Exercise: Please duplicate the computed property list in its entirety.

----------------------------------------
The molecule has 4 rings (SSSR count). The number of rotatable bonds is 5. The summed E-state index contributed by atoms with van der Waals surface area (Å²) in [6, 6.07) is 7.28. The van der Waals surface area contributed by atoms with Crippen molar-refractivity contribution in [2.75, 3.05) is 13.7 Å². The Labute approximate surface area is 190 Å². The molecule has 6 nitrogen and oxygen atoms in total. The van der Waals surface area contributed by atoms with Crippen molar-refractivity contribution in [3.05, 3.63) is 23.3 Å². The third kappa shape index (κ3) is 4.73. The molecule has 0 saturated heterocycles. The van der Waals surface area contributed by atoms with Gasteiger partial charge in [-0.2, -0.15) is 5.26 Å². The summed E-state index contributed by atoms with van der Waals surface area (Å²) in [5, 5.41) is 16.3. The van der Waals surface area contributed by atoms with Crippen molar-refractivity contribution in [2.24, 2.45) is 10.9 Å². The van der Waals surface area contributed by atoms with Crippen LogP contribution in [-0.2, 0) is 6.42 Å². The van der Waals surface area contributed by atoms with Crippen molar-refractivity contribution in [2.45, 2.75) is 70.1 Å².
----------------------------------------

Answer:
The molecule has 4 rings (SSSR count). The number of rotatable bonds is 5. The summed E-state index contributed by atoms with van der Waals surface area (Å²) in [6, 6.07) is 7.28. The van der Waals surface area contributed by atoms with Crippen molar-refractivity contribution in [2.75, 3.05) is 13.7 Å². The Labute approximate surface area is 190 Å². The molecule has 6 nitrogen and oxygen atoms in total. The van der Waals surface area contributed by atoms with Crippen molar-refractivity contribution in [3.05, 3.63) is 23.3 Å². The third kappa shape index (κ3) is 4.73. The molecule has 0 saturated heterocycles. The van der Waals surface area contributed by atoms with Gasteiger partial charge in [-0.2, -0.15) is 5.26 Å². The summed E-state index contributed by atoms with van der Waals surface area (Å²) in [5, 5.41) is 16.3. The van der Waals surface area contributed by atoms with Crippen molar-refractivity contribution in [2.24, 2.45) is 10.9 Å². The van der Waals surface area contributed by atoms with Crippen LogP contribution in [-0.2, 0) is 6.42 Å². The van der Waals surface area contributed by atoms with Crippen molar-refractivity contribution in [2.45, 2.75) is 70.1 Å².